A sophisticated network of hackers operating out of China has launched cyber attacks against the computer systems of the office of the Dalai Lama, the United Nations, the Indian government and other nations, according to a new report released this week.

Security researchers at the Information Warfare Monitor and the Shadowserver Foundation said they recovered a large quantity of sensitive documents in their investigation, including classified materials filched from India's national security agencies and what appeared to be encrypted diplomatic correspondence.

While they did not find any direct connection with the Chinese government, the authors of the report said that they determined that the core servers operated by the hackers—which they dubbed the "Shadow network"—were located in China.

"We have no evidence in this report of the involvement of the People's Republic of China (PRC) or any other government in the Shadow network. But an important question to be entertained is whether the PRC will take action to shut the Shadow network down," the authors said.

They said that they identified two individuals associated with the Shadow network living in Chengdu, a city in southwest China.

The groups' report comes just two weeks after Google (NASDAQ: GOOG) moved its Internet operations off of the mainland to Hong Kong, a move that came in response to the government's Web filtering requirements and a wave of cyber attacks last year that the company said emanated from China.

Chinese government officials have responded with a series of pointed comments at Google defending their right to regulate the Internet under law and dismissing the allegations of the cyber attacks.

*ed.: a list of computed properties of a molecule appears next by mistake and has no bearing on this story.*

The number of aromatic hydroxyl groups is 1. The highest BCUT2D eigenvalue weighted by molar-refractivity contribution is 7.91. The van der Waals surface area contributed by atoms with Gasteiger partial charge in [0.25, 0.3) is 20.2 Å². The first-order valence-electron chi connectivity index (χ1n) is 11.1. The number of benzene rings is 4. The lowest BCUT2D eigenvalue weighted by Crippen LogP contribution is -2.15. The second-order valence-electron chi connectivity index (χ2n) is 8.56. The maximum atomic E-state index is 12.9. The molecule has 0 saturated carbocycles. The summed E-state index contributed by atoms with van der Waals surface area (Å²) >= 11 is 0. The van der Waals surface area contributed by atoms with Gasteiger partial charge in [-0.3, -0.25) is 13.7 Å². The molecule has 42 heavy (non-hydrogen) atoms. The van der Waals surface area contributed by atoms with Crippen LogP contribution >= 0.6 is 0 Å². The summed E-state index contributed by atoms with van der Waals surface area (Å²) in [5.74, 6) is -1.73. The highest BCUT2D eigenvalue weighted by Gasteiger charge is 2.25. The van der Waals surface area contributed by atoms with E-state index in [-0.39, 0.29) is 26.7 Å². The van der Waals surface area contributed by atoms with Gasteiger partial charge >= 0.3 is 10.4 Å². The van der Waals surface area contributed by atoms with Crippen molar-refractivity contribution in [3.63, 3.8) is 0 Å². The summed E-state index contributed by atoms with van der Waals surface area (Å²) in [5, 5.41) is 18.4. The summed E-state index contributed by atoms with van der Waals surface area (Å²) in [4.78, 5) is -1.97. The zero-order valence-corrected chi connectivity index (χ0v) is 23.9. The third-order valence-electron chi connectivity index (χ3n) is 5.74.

The official response to the report on the Shadow network was similar.

"Some reports have, from time to time, been heard of insinuating or criticizing the Chinese government...I have no idea what evidence they have or what motives lie behind," Jiang Yu, a spokeswoman for the Chinese Foreign Ministry, said at a media briefing. "Hacking is an international issue and should be dealt with by joint efforts from around the world."

The authors of the report called for an international summit to develop a code of conduct for cyberspace and improve coordination among governments in sharing information about threats and attacks.

The investigation into the Shadow network uncovered an intricate array of cloud-based and social media services the hackers used to carry out their espionage operations. Using free Web services like Google Groups, Twitter and Yahoo Mail, the hackers were able to direct compromised computers to free Web hosting services they controlled, and eventually moved them to a network of command-and-control servers in China.

The Information Warfare Monitor is a consulting coalition affiliated with the University of Toronto that focuses on cybersecurity research in at-risk countries. The Shadowserver Foundation is a group of volunteer security experts who monitor for malware, botnets and other threats.

Kenneth Corbin is an associate editor at InternetNews.com, the news service of Internet.com, the network for technology professionals.